10) Bartholomew and the Oobleck - No, this wasn't the first time little Bartholomew Cubbins and King Derwin of Didd graced the pages of a Seuss book. The two first appeared in The 500 Hats of Bartholomew Cubbins, not a bad choice in its own right although falling a little short on my list. The 500 Hats was written in 1938 before WW II, while Oobleck was penned eleven years afterward, four years after the war. The image of King Derwin has been influenced by war events to some extent, and this time the headstrong king isn't happy with what the world has to offer (from the sky) so he wants something uniquely his own. The importance of owning up to one's mistakes and learning to say the two words, "I'm sorry," are the moral lesson here, one's we all could use from time to time. Oobleck brings to mind the story of King Midas as well, as those lucky or powerful enough to get a wish might need to be careful what they wish for. Indispensable lessons all around, but written in Dr. Seuss' clever way where the morals are so subtlety weaved in, you nearly miss them for the excellent story.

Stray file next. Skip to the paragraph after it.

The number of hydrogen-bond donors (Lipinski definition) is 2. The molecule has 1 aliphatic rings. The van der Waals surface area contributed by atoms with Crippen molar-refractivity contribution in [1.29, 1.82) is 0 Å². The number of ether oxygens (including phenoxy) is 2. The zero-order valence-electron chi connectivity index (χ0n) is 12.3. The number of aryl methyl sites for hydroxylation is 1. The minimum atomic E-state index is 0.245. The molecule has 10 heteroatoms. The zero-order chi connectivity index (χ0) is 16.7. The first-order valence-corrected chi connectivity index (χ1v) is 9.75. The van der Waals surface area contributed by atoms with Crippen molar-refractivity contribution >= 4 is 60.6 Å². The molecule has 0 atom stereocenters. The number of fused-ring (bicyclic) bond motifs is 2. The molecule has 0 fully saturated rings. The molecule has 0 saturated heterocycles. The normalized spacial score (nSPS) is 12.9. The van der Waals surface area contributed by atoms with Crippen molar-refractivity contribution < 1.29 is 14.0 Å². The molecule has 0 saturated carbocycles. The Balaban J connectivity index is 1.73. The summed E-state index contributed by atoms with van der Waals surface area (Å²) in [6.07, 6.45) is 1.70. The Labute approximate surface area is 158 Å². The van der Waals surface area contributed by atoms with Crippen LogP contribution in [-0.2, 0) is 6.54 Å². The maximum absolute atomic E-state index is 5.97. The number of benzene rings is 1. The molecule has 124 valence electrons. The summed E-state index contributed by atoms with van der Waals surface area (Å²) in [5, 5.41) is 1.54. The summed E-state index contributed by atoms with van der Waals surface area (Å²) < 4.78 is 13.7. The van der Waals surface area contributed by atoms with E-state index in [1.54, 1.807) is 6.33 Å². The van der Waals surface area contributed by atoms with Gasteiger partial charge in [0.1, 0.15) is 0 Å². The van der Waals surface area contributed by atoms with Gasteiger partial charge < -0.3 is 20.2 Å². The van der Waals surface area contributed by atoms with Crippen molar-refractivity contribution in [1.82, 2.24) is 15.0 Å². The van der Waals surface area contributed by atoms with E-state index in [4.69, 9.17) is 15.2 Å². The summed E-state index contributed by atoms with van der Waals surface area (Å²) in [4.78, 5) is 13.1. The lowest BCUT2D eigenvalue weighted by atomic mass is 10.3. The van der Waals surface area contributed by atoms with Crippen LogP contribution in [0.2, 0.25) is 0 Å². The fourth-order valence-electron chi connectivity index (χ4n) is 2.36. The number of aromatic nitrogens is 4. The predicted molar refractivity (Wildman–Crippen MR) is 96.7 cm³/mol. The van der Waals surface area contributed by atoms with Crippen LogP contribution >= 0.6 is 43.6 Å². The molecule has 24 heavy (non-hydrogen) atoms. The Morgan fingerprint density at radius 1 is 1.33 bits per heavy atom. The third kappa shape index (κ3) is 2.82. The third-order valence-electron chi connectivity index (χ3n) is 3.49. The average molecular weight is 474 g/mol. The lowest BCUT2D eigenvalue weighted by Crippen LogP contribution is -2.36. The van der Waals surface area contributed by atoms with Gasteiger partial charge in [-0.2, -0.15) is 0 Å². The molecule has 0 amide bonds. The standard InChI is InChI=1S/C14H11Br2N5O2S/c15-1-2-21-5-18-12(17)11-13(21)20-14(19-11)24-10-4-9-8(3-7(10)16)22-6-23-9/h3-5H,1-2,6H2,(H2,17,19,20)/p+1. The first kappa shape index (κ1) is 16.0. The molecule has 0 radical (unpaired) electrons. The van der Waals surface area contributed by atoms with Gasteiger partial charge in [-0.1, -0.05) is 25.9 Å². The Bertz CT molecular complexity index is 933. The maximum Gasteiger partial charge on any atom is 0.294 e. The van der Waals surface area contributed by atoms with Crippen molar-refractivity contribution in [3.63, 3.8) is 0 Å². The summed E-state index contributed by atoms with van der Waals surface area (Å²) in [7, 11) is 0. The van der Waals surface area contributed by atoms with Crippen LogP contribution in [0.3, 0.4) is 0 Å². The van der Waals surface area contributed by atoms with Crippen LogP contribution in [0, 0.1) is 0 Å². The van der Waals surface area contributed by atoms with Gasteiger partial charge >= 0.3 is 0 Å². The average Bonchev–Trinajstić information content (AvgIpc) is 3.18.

9) The Sneetches (and other stories) - You gotcher star-bellied Sneetches and your plain-bellied Sneetches, and obviously, we'd all like to be star-bellied, right? This time, the lesson's on prejudice, and covetousness as well. Sylvester McMonkey McBean is the swindler who teaches the lesson, and he takes every penny the Sneetches have - but in the end, the cost was just enough, because the Sneetches finally got it. Oh that we all get that lesson. This story is enhanced on the list due to two other companions along with it. The Zax, a story on the pitfalls of stubbornness, and "What Was I Scared Of?" really add to the Sneetch story, rocketing this past other pretenders right into the Top Ten.

8) Oh the Places You Will Go - This story, close if not the longest of the Seuss stories on this list, has become many a parent's graduation present to their sons and daughters. However, Oh the Places You Will Go is a perfect send-off story for anyone making a change in life, especially kids. The book touches on the dreams we have but balances all the things we may do with times things don't quite go our way... but we keep going. We persevere. And things get better all over again. But not everything. And on and on. But it's a wonderful story and easily worthy of Dr. Seuss' ten best.